Africans who settled in India 350,000 years ago developed stone technology before modern ‘civilization’

Stephen Nartey September 26, 2022
Photo via The Hindu

Earlier findings have suggested that the presence of Africans in India had been in Indus Valley. But, recent archaeological excavations of more than 7,000 stone artifacts buried at Attirampakkan in the southern Indian state of Tamil Nadu showed that early Africans stayed in the South of India prior to settling in the Indus Valley. 

The findings made by Indian and French archaeologists unraveled stone artifacts dating back 385,000 to 172,000 years ago, according to Daily Sabah. The archaeologists said the findings provide an insight into the early culture in India somewhere around 125,000 years ago. 

The lead archaeologist at the Sharma Centre for Heritage Education, Dr. Shanti Pappu, told the Times of Israel they arrived on the age of the stone axe tools by using the luminescence dating technology which provides a more accurate time frame compared to carbon dating.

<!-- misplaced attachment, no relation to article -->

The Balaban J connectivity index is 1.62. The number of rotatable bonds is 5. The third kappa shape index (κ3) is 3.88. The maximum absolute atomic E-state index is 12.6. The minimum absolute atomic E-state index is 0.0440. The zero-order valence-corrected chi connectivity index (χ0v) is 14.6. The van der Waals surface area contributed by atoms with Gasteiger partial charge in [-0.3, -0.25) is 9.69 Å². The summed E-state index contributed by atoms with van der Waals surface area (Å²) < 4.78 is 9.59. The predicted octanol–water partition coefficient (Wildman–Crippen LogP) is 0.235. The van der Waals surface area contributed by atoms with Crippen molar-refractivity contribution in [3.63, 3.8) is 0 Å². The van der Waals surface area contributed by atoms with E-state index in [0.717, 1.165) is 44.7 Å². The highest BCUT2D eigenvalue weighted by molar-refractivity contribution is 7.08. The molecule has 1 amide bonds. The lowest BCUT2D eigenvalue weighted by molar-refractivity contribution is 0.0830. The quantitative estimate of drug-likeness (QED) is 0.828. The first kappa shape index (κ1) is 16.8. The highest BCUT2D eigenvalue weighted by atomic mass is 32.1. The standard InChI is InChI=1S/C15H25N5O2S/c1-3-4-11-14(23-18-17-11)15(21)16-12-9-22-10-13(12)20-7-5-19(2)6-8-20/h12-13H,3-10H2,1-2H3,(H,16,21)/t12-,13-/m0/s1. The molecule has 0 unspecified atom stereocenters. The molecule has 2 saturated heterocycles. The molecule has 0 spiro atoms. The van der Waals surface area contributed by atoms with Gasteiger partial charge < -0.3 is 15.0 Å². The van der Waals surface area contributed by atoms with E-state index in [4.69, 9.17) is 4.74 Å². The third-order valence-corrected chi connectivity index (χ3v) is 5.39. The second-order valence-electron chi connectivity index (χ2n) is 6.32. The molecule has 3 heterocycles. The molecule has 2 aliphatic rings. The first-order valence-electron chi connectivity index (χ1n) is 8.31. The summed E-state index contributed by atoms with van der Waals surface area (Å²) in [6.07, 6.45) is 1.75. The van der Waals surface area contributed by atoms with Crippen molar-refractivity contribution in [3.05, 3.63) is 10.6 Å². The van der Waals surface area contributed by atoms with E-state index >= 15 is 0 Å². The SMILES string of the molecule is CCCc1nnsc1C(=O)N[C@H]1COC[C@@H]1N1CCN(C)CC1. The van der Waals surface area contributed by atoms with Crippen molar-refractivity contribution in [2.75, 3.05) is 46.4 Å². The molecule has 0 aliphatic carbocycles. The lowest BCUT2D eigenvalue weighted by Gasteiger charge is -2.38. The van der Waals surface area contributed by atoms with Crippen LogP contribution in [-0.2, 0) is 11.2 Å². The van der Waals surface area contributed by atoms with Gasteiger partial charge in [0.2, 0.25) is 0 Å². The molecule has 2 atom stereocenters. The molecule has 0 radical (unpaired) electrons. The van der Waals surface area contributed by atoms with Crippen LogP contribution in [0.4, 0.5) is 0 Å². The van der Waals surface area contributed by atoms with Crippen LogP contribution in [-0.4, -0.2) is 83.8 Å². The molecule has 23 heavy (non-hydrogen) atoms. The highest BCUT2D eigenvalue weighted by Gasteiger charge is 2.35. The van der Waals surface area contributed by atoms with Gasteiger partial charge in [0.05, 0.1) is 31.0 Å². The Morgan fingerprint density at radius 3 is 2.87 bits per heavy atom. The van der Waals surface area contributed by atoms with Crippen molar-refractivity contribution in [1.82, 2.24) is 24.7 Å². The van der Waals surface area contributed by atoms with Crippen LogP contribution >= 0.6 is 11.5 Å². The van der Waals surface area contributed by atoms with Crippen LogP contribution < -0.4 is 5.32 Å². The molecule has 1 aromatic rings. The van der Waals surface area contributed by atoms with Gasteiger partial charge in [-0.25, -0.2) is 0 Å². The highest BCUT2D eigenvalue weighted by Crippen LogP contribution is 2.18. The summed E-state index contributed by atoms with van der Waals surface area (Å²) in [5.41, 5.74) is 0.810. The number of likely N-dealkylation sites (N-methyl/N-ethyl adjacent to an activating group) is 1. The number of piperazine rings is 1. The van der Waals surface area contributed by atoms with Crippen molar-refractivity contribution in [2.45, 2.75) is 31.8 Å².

The archaeologists indicated that the excavations have given them reason to question early assumptions about the exodus of Africans across India and other parts of the world. They explained that earlier reports had indicated that early Africans started their exodus to other parts of the world at least 300,000 years ago. 

The researchers said the excavations in the Southern part of India give a sense that early Africans migrated much earlier than findings say. Delving into details of the artifacts, the researchers said the early Africans used the best technology known as Levallois 400,000 years ago to make their weapons. The researchers explained that the stone tool technology predates 1.75 million years and they are in grades. 

The level of technology used by the early Africans in India could easily turn sharp stone tools into weapons such as spears and axes. 

The lead archaeologist on the Attirampakkam project, Dr. Pappu, said the tools were carved using specialized technology. He said the findings have provided them with further insight into how the early men lived their lives outside Africa and Europe. 

He added that for researchers interested in the migration of early men, what the findings tell them is that the exodus of Africans may have been initiated by certain factors and this calls for more research into it.

Last Edited by:Mildred Europa Taylor Updated: September 26, 2022


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